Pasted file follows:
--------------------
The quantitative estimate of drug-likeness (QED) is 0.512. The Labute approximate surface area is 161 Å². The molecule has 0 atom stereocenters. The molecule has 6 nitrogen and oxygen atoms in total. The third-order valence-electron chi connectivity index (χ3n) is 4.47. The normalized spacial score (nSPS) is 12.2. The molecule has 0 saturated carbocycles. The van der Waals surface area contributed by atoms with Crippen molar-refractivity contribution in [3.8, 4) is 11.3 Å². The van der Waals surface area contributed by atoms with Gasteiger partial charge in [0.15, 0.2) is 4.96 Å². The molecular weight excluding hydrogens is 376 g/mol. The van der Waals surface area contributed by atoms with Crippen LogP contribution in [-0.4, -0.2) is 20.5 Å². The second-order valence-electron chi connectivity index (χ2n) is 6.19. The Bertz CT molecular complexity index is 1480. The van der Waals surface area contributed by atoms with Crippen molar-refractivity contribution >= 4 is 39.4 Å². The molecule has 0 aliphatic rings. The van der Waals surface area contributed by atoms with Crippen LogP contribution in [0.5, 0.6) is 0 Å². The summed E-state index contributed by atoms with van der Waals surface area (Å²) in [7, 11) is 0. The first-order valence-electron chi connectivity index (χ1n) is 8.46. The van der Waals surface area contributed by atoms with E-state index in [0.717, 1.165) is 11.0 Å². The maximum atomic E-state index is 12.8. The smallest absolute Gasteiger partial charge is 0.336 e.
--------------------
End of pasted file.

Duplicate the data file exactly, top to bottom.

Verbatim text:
The quantitative estimate of drug-likeness (QED) is 0.512. The Labute approximate surface area is 161 Å². The molecule has 0 atom stereocenters. The molecule has 6 nitrogen and oxygen atoms in total. The third-order valence-electron chi connectivity index (χ3n) is 4.47. The normalized spacial score (nSPS) is 12.2. The molecule has 0 saturated carbocycles. The van der Waals surface area contributed by atoms with Crippen molar-refractivity contribution in [3.8, 4) is 11.3 Å². The van der Waals surface area contributed by atoms with Gasteiger partial charge in [0.15, 0.2) is 4.96 Å². The molecular weight excluding hydrogens is 376 g/mol. The van der Waals surface area contributed by atoms with Crippen LogP contribution in [-0.4, -0.2) is 20.5 Å². The second-order valence-electron chi connectivity index (χ2n) is 6.19. The Bertz CT molecular complexity index is 1480. The van der Waals surface area contributed by atoms with Crippen molar-refractivity contribution >= 4 is 39.4 Å². The molecule has 0 aliphatic rings. The van der Waals surface area contributed by atoms with Crippen LogP contribution in [0.5, 0.6) is 0 Å². The summed E-state index contributed by atoms with van der Waals surface area (Å²) in [7, 11) is 0. The first-order valence-electron chi connectivity index (χ1n) is 8.46. The van der Waals surface area contributed by atoms with E-state index in [0.717, 1.165) is 11.0 Å². The maximum atomic E-state index is 12.8. The smallest absolute Gasteiger partial charge is 0.336 e.